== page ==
¶ 8. In connection with his enrollment at UVM COM in August 2011, plaintiff submitted his fourth application for in-state status. In his application, plaintiff asserted that Vermont was his permanent home, citing his part-time employment at the Burlington International Airport and payment of state income tax, banking and financial relationships in Vermont, his Vermont driver's license and voter registration, and his purchase of a home in Burlington. Plaintiff also claimed that he had been financially independent of his parents since the summer of 2010, and argued that he had no substantial connection to any other state. UVM's residency officer denied the application, and plaintiff filed an administrative appeal.
¶ 9. UVM's appellate residency officer issued a decision in October 2011, finding that plaintiff had not established by “clear and convincing evidence that [he] qualifi[ed] for in-state tuition.” The officer explained that “[c]ommon-law domicile is itself not sufficient to establish eligibility for in-state tuition status at the University of Vermont.” Implicitly acknowledging plaintiff's repeated statements that he intended to make Vermont his permanent home without regard to whether he was accepted at UVM COM, the officer observed: “[S]tatements from you ... with regard to any future plans and intention related to Vermont domicile are not conclusive, and we must accept them with considerable reserve. Such declarations have little weight when they conflict with actual facts which are of greater evidential value.”
¶ 10. Reviewing the record, the appellate officer cited plaintiff's own acknowledgment in an earlier application that he came to Vermont with the plan and intent to attend UVM as an undergraduate and then enter UVM COM; the fact that plaintiff sought to take additional electives after completing his undergraduate requirements for the purpose of becoming “a more diversified medical school applicant”; and the fact that in April 2011 plaintiff was accepted and enrolled in classes for the fall 2011 semester at the medical school, less than one year after completing his undergraduate studies. While acknowledging that plaintiff had taken certain “steps to establish domicile,” in light of the facts cited above, the appellate officer found that plaintiff had “displayed a clear educational intent and purpose in coming here and for staying in Vermont” and had not rebutted the presumptions in Regulations 3 and 4, and thus did not qualify for in-state status for tuition purposes.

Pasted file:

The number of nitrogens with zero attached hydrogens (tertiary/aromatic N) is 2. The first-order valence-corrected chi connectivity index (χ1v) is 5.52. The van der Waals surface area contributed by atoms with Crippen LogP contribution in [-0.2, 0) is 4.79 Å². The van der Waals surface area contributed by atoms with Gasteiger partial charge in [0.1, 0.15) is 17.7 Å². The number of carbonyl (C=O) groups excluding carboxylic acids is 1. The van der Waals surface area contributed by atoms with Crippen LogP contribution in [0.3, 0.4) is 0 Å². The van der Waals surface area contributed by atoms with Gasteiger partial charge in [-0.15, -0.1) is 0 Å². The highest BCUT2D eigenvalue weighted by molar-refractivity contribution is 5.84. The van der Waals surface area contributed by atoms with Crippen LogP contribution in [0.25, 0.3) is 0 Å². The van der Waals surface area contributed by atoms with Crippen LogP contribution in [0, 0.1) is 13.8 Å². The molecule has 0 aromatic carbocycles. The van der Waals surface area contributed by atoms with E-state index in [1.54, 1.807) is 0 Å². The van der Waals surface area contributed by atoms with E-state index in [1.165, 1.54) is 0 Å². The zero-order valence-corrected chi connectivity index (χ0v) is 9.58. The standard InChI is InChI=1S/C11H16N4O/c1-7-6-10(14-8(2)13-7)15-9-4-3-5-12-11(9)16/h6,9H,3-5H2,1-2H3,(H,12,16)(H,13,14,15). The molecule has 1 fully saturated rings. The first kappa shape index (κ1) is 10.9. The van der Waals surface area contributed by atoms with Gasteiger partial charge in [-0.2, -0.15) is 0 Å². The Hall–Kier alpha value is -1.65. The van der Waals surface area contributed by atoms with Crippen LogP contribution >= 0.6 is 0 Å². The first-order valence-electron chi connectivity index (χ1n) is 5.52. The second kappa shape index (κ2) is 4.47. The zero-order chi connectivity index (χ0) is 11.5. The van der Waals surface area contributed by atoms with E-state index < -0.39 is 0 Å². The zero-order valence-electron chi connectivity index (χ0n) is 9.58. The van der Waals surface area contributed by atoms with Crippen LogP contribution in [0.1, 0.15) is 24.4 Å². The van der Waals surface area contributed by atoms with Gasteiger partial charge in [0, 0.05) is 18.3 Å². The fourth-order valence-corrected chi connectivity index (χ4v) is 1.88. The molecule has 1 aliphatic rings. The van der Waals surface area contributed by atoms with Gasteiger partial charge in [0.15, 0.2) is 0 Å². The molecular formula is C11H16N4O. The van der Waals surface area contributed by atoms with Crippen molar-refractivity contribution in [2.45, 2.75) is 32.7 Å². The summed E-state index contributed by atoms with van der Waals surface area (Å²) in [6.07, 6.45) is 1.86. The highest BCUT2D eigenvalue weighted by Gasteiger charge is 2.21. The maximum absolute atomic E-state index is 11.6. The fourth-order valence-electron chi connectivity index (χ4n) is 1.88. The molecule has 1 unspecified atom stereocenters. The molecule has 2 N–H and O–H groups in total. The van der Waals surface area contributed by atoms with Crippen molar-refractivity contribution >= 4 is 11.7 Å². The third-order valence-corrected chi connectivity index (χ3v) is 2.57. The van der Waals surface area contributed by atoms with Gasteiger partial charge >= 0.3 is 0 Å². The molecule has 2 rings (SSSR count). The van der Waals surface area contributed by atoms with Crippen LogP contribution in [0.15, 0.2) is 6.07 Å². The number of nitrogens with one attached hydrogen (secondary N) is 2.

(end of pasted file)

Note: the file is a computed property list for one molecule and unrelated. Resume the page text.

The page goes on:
¶ 11. The officer further found that, while plaintiff asserted that he was financially independent of his parents, the evidence was insufficient to substantiate the claim. In this regard, the officer noted that plaintiff had acknowledged the receipt of financial support from his father in a previous application; that plaintiff's education trust fund had increased in the past year from $3000 to $50,000 with no indication as to the source of the funds; that plaintiff's father was listed as a co-purchaser on the contract of sale and co-borrower on the loan for the purchase of plaintiff's $330,000 Burlington residence; and that plaintiff's stated annual income for the past two years of between $13,000 and $15,000 was insufficient to fund the home purchase and trust fund, not to mention the costs of plaintiff's education. Accordingly, the officer found that the Regulation 7 presumption of domicile with plaintiff's family also applied.
Although the administrative officer described the residence as a “$330,000 home,” the record shows that the mortgage loan secured by plaintiff and his father was for $332,800, but the purchase price of the home was actually $416,000, including a $20,000 deposit.
¶ 12. Plaintiff appealed the University's decision denying his fourth application to the superior court, pursuant to Vermont Rule of Civil Procedure 75. UVM filed a motion to dismiss or, in the alternative, for partial summary judgment. Plaintiff filed a response, and the court thereafter issued a written ruling on the merits upholding the University's decision. The court concluded that the University had misapplied Regulation 4, and that the presumption reflected in that provision did not apply because plaintiff had lived in Vermont for more than one year prior to applying to UVM COM. The court further concluded that there was no support in the record for the appellate officer's determination plaintiff had not rebutted the presumption reflected in Regulation 7. The court concluded that plaintiff had “established a domicile in Vermont,” but nevertheless found that it was for the purpose of attending UVM, so that plaintiff was not entitled to in-state tuition status.
¶ 13. Plaintiff has appealed from the court's decision denying his application, and the University has cross-appealed the court's construction and application of Regulations 4 and 7.